Things fall apart; the center cannot hold. – W.B. Yeats, “The Second Coming
I used to cough to hide a fart. Now I fart to hide a cough. – Internet Meme, 2020

Last night was one of the first times that my neighbors didn’t throw a party that ended with shattered glass and people fighting in the street at 3 AM. The guy asking for change outside my local gas station is wearing latex gloves and a mask. The kids, who roam my neighborhood as soon as the weather is nice, are peeking apprehensively through tattered blinds. Most of my server friends are unemployed and scared.

It only took me ten minutes to get to work this morning because there was barely anyone on the streets.

Everything is different. Everything is in flux and we’re all sort of wandering in the dark right now.

The one thing I thought we could always count on was a concrete tax return filing deadline. After all, there are only two certainties in life, and one of them is taxes. But now our deadline isn’t until July 15th. I think the extended tax deadline is wrong for two reasons:

1) We need money. Last year, “the IRS collected nearly $3.5 trillion” (IRS.gov) as a result of tax season. During good years, this money goes towards all manner of social services, roadwork, police, we all know the drill. However, during a really bad time like our current situation, this money could be used to help the newly laid off, small businesses and hungry school kids. It seems that, since the factions of our government can’t come to an agreement regarding a stimulus bill, all that tax return money would really come in handy. And, while I have a liberal arts degree, I still believe that 3.5 trillion is more than the 1 trillion the stimulus package had asked for (NBCnews.com).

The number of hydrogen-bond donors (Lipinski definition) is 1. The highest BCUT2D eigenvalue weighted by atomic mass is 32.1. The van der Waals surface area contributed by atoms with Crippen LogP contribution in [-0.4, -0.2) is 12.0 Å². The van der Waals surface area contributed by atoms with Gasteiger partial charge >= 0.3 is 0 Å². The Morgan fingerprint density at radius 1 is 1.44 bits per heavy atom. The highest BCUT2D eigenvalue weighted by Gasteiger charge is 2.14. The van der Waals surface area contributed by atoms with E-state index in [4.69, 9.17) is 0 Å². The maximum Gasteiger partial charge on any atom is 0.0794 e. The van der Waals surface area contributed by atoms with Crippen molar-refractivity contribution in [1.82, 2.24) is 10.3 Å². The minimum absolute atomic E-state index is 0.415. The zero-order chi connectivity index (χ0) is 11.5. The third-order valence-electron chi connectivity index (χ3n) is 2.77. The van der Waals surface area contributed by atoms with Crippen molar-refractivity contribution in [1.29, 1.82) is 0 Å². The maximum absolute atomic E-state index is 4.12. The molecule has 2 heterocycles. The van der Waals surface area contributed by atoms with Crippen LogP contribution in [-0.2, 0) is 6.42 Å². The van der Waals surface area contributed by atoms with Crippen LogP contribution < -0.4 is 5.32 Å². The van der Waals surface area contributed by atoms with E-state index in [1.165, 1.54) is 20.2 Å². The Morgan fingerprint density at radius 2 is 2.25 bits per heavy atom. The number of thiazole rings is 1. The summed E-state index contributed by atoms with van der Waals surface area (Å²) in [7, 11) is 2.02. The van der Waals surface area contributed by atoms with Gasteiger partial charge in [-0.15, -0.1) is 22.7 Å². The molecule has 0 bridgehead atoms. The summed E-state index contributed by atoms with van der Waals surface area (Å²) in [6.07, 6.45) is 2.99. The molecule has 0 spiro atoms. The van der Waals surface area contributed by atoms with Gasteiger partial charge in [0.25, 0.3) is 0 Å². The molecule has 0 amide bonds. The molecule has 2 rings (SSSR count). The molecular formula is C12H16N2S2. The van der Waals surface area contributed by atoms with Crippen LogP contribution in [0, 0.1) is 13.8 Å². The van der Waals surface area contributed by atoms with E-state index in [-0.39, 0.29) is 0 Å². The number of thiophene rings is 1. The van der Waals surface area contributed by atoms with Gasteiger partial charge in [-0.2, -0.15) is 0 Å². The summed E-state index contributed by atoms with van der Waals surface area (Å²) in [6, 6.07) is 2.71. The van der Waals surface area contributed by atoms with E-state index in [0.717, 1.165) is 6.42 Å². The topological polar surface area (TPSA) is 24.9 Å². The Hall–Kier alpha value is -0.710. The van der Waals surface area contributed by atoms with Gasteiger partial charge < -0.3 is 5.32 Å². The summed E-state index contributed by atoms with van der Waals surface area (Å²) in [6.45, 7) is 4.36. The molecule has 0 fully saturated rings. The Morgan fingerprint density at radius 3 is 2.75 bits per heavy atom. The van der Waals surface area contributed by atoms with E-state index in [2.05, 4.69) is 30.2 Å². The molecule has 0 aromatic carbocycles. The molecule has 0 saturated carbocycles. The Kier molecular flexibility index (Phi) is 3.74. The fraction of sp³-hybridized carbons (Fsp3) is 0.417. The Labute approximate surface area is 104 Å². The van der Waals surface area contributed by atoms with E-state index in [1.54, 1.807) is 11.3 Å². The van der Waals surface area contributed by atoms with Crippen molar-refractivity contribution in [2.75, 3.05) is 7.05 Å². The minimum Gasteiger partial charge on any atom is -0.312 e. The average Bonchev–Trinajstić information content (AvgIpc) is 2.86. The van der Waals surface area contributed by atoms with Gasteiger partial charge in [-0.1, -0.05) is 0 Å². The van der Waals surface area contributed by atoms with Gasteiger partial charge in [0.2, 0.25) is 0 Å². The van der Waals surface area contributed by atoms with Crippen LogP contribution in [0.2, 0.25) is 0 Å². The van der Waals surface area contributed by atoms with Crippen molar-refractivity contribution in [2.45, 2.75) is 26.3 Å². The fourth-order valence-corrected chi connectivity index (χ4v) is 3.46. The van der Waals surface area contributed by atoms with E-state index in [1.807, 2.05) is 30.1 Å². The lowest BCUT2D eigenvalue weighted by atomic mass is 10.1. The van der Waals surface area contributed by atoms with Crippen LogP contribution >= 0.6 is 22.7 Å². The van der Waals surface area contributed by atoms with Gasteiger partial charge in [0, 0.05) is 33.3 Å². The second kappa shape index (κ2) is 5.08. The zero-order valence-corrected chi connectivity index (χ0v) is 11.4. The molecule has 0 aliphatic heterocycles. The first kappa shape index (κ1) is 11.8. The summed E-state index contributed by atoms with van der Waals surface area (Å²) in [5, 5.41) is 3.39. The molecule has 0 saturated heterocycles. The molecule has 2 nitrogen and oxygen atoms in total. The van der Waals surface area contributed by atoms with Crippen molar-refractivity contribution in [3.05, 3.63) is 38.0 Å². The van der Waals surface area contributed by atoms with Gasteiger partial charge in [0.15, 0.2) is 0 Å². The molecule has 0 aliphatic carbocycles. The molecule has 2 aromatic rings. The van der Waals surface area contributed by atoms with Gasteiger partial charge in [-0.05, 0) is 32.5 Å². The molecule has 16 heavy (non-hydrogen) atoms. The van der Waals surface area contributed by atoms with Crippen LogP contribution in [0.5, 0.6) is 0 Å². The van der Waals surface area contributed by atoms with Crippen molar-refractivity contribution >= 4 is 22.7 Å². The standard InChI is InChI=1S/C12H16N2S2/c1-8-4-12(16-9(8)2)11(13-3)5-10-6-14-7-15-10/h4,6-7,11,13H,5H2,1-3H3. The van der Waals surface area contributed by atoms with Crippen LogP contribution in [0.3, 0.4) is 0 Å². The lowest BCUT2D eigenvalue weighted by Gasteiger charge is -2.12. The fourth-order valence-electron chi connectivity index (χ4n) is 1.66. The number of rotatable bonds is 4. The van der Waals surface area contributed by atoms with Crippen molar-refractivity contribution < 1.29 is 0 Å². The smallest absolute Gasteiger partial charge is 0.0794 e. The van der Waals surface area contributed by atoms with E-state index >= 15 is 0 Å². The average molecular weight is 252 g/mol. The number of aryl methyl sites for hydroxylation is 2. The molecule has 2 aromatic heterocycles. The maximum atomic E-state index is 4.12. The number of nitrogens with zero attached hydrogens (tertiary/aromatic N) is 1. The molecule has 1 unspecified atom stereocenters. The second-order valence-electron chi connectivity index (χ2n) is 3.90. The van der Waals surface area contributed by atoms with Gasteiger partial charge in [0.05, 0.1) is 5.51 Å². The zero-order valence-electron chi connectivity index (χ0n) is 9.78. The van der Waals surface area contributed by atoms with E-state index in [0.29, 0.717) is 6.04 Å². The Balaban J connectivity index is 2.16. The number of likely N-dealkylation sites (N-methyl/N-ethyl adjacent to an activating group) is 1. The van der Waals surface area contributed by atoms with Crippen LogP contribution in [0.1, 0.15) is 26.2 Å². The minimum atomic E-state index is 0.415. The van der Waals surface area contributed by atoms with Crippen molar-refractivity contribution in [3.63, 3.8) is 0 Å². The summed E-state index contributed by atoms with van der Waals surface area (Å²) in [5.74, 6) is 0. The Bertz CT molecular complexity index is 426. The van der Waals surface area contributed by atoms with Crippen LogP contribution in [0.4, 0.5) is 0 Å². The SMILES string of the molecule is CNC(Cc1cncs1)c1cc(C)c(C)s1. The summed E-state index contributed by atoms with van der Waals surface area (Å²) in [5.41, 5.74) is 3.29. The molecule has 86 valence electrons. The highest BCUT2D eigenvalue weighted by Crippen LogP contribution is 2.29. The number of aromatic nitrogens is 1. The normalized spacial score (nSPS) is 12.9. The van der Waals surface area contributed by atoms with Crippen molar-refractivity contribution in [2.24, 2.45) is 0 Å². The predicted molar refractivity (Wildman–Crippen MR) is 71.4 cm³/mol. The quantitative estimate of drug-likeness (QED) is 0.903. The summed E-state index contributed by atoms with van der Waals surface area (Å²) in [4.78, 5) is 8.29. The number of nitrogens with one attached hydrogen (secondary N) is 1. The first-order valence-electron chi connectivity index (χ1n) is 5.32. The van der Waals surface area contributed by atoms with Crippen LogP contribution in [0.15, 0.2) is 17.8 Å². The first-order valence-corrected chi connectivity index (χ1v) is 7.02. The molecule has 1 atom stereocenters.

2) We need to hold on to some semblance of normalcy. For example, Bill over here at Bourke Accounting gave his employees the option, with no fear of job loss, to go home if any of us were fearful. We all sort of looked at each other and shrugged. No, we’re not cowboys or feeling invincible; we’re simply used to working. In uncertain times, maybe we’re also stacking up cash while we can. The beauty of working for accountants is that it’s a low-impact sort of job: clients can send tax material in and we can send completed tax returns out. Obviously, this industry isn’t the same as nail salons (or my newly closed tanning bed). I think we all just decided to keep as normal as possible.

What is more normal than an April 15th tax deadline? Besides the money being delayed, I also think this sends a bad message of impermanence that we really can’t afford right now. Perhaps I’m being melodramatic, but if taxes aren’t an important aspect of American life, what can we depend on and what else might be changed or lost?

Well, your friendly Bourke Accounting tax preparers and bookkeepers are still working and (fairly normal). Like I mentioned, if you don’t want to meet in an enclosed space with your Bourke Accounting expert, you are more than welcome to mail your information to us. And if you do want to have a good, old fashioned face to face encounter, we practice social distancing, hand washing and practical hygiene. Your Bourke Accounting pro considers your comfort of the upmost importance.  Stay safe out there, guys.  Remember: this too shall pass!

Come see us any time. Our number is 502-451-8773 and don’t forget to visit our website at www.bourkeaccounting.com. See you soon!

Written by Sue H.